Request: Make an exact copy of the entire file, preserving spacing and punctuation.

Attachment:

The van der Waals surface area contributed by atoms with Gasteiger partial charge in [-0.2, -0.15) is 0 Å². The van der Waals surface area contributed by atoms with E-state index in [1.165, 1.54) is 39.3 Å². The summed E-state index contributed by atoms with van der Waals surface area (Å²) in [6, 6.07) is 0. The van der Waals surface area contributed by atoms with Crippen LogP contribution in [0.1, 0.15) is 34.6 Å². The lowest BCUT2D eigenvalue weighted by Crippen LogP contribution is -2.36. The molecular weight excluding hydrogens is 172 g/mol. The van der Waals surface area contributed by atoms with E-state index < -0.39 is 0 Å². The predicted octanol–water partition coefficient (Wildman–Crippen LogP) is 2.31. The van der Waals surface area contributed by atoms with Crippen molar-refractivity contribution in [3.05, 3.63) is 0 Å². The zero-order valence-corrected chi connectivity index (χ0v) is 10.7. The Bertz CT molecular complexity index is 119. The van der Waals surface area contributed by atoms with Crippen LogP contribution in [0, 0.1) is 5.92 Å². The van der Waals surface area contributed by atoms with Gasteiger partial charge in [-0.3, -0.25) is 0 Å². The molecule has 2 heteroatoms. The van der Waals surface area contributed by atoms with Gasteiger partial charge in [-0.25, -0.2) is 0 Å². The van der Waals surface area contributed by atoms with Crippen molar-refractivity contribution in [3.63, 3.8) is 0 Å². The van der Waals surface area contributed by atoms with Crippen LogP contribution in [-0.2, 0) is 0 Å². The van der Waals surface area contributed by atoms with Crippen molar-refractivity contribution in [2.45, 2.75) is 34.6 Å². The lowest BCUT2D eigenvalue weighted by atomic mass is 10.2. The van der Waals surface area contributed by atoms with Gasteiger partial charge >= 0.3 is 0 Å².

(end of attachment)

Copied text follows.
The van der Waals surface area contributed by atoms with Gasteiger partial charge in [-0.2, -0.15) is 0 Å². The van der Waals surface area contributed by atoms with E-state index in [1.165, 1.54) is 39.3 Å². The summed E-state index contributed by atoms with van der Waals surface area (Å²) in [6, 6.07) is 0. The van der Waals surface area contributed by atoms with Crippen LogP contribution in [0.1, 0.15) is 34.6 Å². The lowest BCUT2D eigenvalue weighted by Crippen LogP contribution is -2.36. The molecular weight excluding hydrogens is 172 g/mol. The van der Waals surface area contributed by atoms with E-state index < -0.39 is 0 Å². The predicted octanol–water partition coefficient (Wildman–Crippen LogP) is 2.31. The van der Waals surface area contributed by atoms with Crippen molar-refractivity contribution in [3.05, 3.63) is 0 Å². The zero-order valence-corrected chi connectivity index (χ0v) is 10.7. The Bertz CT molecular complexity index is 119. The van der Waals surface area contributed by atoms with Crippen LogP contribution in [0, 0.1) is 5.92 Å². The van der Waals surface area contributed by atoms with Gasteiger partial charge in [-0.3, -0.25) is 0 Å². The molecule has 2 heteroatoms. The van der Waals surface area contributed by atoms with Gasteiger partial charge in [-0.25, -0.2) is 0 Å². The van der Waals surface area contributed by atoms with Crippen molar-refractivity contribution in [3.63, 3.8) is 0 Å². The van der Waals surface area contributed by atoms with Crippen LogP contribution in [-0.2, 0) is 0 Å². The van der Waals surface area contributed by atoms with Crippen molar-refractivity contribution in [2.45, 2.75) is 34.6 Å². The lowest BCUT2D eigenvalue weighted by atomic mass is 10.2. The van der Waals surface area contributed by atoms with Gasteiger partial charge >= 0.3 is 0 Å².